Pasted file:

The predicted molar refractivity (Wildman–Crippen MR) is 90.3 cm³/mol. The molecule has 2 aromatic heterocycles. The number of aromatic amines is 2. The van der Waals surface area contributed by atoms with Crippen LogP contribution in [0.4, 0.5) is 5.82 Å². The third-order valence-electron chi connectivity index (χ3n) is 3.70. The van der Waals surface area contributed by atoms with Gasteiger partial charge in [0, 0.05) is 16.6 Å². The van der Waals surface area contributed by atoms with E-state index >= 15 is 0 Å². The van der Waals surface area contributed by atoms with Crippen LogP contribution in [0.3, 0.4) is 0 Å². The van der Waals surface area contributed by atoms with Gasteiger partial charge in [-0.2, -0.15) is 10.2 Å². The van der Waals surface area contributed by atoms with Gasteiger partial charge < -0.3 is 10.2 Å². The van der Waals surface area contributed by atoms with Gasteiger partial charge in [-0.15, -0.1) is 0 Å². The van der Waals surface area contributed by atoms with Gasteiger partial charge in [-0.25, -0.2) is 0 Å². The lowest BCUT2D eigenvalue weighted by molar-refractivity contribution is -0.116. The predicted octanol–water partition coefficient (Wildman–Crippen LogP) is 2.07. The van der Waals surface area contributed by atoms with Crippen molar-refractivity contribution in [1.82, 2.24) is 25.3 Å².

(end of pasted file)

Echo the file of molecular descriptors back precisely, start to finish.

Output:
The predicted molar refractivity (Wildman–Crippen MR) is 90.3 cm³/mol. The molecule has 2 aromatic heterocycles. The number of aromatic amines is 2. The van der Waals surface area contributed by atoms with Crippen LogP contribution in [0.4, 0.5) is 5.82 Å². The third-order valence-electron chi connectivity index (χ3n) is 3.70. The van der Waals surface area contributed by atoms with Gasteiger partial charge in [0, 0.05) is 16.6 Å². The van der Waals surface area contributed by atoms with E-state index >= 15 is 0 Å². The van der Waals surface area contributed by atoms with Crippen LogP contribution in [0.3, 0.4) is 0 Å². The van der Waals surface area contributed by atoms with Gasteiger partial charge in [-0.2, -0.15) is 10.2 Å². The van der Waals surface area contributed by atoms with Gasteiger partial charge < -0.3 is 10.2 Å². The van der Waals surface area contributed by atoms with Gasteiger partial charge in [-0.15, -0.1) is 0 Å². The van der Waals surface area contributed by atoms with Gasteiger partial charge in [-0.25, -0.2) is 0 Å². The lowest BCUT2D eigenvalue weighted by molar-refractivity contribution is -0.116. The predicted octanol–water partition coefficient (Wildman–Crippen LogP) is 2.07. The van der Waals surface area contributed by atoms with Crippen molar-refractivity contribution in [1.82, 2.24) is 25.3 Å².